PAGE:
Step 1: Build a Simple Circuit As an Introduction to Snap Circuits
There are several Snap Circuits kits that range from a few simple circuits to the largest kit that includes 750 electronic projects. All the kits include manuals printed in color with easy to follow diagrams to assemble the projects. The illustrations for each project look almost exactly like what the components will look on the base grid when finished. Because the electronic symbol is printed on each electronic component, once the project is completed, it will look almost exactly like a printed electronic schematic.
The first image is what a project in the manual page looks like. As you can see the projects in the manuals are self explanatory.. (Source: Snap Circuits Project #1 http://manuals.elenco.com/manuals/sc-100%201-101.pdf)
The photos are what the circuit, will look like: three electronic components, the battery holder, the slide switch, and a lamp are connected together with snap conductors on the plastic base grid. This simple circuit will switch a light bulb on and off.
Step 2: Build the Roverbot Circuit
10 X 10 Plastic Base Grid
Snap Circuits Rover
Snap Circuits 9 volt Battery Block B5
Snap Circuits Motor Control IC U8
Snap Circuits 8 Pin Socket U14 With PICAXE 08m Installed
4 Snap Circuits 1KOhm Resistors R2
Snap Circuits Slide Switch S1
Snap Circuits USB Programming Cable
(You may substitute the Snap Circuits USB to DB9 Converter and the Snap Circuits DB9 Programming Cable if you do not have the USB Programming Cable)
Snap Circuits Micro Software CD
3 Snap Circuits Single Snaps
9 Snap Circuits Two Snap Conductors
1 Snap Circuits Three Snap Conductor
2 Snap Circuits Four Snap Conductors
1 Snap Circuits Seven Snap Conductor
Snap Circuits Jumper Wire (Orange)
Snap Circuits Jumper Wire (Yellow)
Snap Circuits Jumper Wire (Green)
Snap Circuits Jumper Wire (Purple)
Snap Circuits Jumper Wire (Gray)
Snap Circuits Jumper Wire (White)
Step 3: Program the Roverbot
I’ve divided up each function into columns to make the flowchart easier to read. In the first column under “start” are the commands to test the Roverbot’s left forward motor. This will cause the Roverbot to turn right. Under the label “Test left backward” are the commands to turn the Roverbot’s left motor backwards. This will cause the Roverbot to turn left. The next four columns are the commands to test the right motor turning forward and backward, then turn both left and right motors forward (Roverbot rolls forward), and finally turns both motors backwards (Roverbot rolls backwards).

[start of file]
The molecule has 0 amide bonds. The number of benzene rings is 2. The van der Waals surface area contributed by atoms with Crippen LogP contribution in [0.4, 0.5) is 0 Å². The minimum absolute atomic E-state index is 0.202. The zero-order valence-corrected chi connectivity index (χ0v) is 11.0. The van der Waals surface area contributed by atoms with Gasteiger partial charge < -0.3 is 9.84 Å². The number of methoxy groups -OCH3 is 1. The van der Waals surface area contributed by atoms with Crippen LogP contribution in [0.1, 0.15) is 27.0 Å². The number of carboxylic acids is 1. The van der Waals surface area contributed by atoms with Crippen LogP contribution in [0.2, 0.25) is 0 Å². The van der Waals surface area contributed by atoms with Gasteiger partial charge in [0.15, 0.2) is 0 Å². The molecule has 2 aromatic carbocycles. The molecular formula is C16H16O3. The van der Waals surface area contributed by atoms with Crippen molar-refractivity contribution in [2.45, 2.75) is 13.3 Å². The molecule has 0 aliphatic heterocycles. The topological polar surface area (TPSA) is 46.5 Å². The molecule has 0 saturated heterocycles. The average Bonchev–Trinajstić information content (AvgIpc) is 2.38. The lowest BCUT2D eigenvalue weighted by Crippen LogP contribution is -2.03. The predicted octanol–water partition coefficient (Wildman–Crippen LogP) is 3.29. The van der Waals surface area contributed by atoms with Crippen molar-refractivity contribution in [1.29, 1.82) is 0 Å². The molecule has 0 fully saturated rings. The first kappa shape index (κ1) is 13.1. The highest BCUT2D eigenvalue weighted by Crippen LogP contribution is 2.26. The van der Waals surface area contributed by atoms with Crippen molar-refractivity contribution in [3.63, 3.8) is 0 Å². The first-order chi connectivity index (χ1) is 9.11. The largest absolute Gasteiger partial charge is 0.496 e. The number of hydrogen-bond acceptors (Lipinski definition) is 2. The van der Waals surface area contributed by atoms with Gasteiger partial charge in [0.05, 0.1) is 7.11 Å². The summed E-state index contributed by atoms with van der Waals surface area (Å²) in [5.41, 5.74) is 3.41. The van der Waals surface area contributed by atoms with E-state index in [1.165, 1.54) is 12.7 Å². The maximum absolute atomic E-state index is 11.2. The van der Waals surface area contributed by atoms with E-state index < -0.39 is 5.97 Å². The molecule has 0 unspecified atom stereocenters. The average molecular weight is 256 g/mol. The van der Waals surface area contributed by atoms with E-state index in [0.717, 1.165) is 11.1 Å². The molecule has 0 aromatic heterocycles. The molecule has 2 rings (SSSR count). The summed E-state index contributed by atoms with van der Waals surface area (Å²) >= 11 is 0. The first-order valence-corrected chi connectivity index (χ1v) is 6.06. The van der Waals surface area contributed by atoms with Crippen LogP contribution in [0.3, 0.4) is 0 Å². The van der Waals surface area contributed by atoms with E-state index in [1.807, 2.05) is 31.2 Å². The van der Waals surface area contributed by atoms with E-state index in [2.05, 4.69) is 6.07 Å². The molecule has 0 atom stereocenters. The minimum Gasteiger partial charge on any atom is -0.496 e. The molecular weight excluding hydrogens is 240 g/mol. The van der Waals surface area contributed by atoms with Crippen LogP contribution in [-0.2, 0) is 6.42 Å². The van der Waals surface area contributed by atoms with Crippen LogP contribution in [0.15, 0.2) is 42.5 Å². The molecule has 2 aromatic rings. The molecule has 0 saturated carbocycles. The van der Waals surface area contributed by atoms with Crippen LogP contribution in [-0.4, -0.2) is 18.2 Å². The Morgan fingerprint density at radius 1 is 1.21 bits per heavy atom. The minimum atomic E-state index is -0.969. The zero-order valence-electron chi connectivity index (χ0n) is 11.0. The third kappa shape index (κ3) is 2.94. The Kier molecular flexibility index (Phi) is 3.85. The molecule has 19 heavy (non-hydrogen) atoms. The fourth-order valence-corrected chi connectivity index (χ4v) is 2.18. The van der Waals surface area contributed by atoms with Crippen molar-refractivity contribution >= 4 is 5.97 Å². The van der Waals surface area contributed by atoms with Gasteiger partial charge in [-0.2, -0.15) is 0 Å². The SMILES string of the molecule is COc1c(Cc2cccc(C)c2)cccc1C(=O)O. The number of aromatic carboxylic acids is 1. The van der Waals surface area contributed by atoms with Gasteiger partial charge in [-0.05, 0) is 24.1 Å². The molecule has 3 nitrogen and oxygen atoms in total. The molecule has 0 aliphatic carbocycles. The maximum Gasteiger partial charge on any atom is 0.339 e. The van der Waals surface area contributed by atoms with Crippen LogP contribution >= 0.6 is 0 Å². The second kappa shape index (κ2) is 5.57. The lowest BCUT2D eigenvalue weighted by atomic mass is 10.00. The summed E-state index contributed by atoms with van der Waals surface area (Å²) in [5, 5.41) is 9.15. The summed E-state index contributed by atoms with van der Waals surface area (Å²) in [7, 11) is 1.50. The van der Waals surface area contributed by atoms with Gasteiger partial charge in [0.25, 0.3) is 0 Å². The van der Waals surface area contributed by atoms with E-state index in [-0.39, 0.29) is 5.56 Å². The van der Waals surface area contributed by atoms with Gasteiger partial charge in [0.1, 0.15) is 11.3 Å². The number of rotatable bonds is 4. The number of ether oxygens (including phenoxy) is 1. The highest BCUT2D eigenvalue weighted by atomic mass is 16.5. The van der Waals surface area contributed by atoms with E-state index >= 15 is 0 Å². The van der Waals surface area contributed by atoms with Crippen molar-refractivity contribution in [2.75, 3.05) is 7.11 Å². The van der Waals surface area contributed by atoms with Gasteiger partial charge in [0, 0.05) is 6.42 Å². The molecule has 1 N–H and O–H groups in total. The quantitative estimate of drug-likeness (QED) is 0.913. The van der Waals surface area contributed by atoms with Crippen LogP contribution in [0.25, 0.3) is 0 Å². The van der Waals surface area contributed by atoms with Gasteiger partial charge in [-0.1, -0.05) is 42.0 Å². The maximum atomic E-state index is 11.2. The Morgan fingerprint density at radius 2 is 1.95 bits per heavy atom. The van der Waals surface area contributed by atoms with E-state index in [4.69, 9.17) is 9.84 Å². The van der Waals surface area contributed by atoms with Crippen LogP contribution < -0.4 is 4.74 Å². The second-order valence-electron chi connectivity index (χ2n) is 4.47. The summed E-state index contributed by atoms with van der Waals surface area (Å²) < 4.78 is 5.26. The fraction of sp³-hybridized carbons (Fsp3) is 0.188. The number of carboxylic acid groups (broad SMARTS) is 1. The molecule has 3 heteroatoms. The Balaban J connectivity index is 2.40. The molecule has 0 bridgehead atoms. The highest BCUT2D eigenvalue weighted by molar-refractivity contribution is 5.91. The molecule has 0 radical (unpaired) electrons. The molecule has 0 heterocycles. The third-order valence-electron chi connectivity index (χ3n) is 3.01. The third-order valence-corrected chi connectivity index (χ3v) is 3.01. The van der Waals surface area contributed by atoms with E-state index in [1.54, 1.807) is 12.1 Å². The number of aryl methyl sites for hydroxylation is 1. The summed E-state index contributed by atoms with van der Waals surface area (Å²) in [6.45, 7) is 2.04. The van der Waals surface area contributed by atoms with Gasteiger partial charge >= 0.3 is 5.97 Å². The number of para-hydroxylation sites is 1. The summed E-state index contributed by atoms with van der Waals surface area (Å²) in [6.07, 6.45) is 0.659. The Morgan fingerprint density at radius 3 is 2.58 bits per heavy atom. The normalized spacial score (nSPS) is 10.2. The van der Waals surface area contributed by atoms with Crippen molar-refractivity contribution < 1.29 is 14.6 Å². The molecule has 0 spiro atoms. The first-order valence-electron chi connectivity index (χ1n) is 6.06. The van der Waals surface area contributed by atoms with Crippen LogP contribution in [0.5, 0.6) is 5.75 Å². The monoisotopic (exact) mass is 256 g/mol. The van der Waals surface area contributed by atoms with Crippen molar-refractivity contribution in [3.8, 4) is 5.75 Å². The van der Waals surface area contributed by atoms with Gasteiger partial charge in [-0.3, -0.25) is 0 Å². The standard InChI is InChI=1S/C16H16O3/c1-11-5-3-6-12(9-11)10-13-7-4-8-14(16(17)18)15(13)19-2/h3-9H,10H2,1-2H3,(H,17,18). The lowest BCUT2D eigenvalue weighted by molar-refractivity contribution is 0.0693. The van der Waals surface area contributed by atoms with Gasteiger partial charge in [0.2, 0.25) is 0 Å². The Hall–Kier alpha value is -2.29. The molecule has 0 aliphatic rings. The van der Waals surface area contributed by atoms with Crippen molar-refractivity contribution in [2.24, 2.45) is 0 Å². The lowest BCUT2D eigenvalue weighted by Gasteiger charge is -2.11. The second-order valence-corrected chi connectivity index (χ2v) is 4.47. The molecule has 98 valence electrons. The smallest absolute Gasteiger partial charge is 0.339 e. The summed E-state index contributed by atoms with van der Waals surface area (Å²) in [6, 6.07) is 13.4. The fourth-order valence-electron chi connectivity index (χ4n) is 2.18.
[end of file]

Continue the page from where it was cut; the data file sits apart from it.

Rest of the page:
You can also convert the flowchart into BASIC program code. BASIC is an acronym that stands for Beginners All-purpose Symbolic Instruction Code. It was created way back in the 1960s as an easy to understand programming language to introduce students to computer programming.
Click Flowchart and then click Convert Flowchart to BASIC. The following is what the code will look like in BASIC (I added the comments in the code to describe what the code does):
‘BASIC converted from flowchart:
‘C:\DOCUMENTS AND SETTINGS\DESKTOP\SNAPROVERBOT.CAD
‘Converted on 10/30/2011 at 20:53:11
‘Snap Rover programmable robot
‘Test left forward
‘Test left backward
‘Test right forward
‘Test right backward
The code is very simple but should demonstrate how easy it is to program the Roverbot.
Step 4: Test the Roverbot Program
1. Connect the yellow snap to the S-In snap on the Snap Circuits 8 Pin Socket U14 block (the PICAXE chip carrier).
2. Connect the red snap to the S-Out snap on the Snap Circuits 8 Pin Socket U14 block (the PICAXE chip carrier).
3. Connect the black snap to the GND, or negative (-) snap on the 8 Pin Socket U14 block (the PICAXE chip carrier).
In the Programming Editor click PICAXE and then click Run. A status bar will display to show the progress of the download of the program to the PICAXE.
Wait a minute or so after the program finished downloading, then place the Roverbot on the floor a safe distance from any obstacles. Then switch the Snap Circuits Slide Switch S1 to on. When you are ready to watch the motor tests, switch on the Snap Circuits 9 volt Battery Block B5 and watch the Roverbot perform the motor tests.
Step 5: Happy Hacking
If you enjoyed this Instructable, please vote for it in the Toy Challenge 2 Contest. Go to https://www.instructables.com/contest/toy2/?show=ENTRIES and click the vote button (you may have to scroll through a few pages to find it).
I have recently become interested in hacking toys as is evidenced by the numerous Instructables I have posted about hacking the Spy Video Trakr:
I have documented these hacks hoping to inspire other Trakr owners to come up with their own new hacks for their Trakrs (and hope they post an Instuctable about their hack so I can try it too).
I posted my Roverbot hoping to inspire Snap Rover owners to create robots of their own. I also hope they post their designs so I can try them too.
I am very interested in hacking the Parrot AR Drone. Unfortunately, I cannot afford to purchase the AR Drone, nor an iPad, nor an iPhone--not even an iPod to use as a remote control for the Drone. Obviously I hope to win the the grand prize for the Toy Challenge 2 Contest so I can have an opprotunity to try hacking the AR Drone.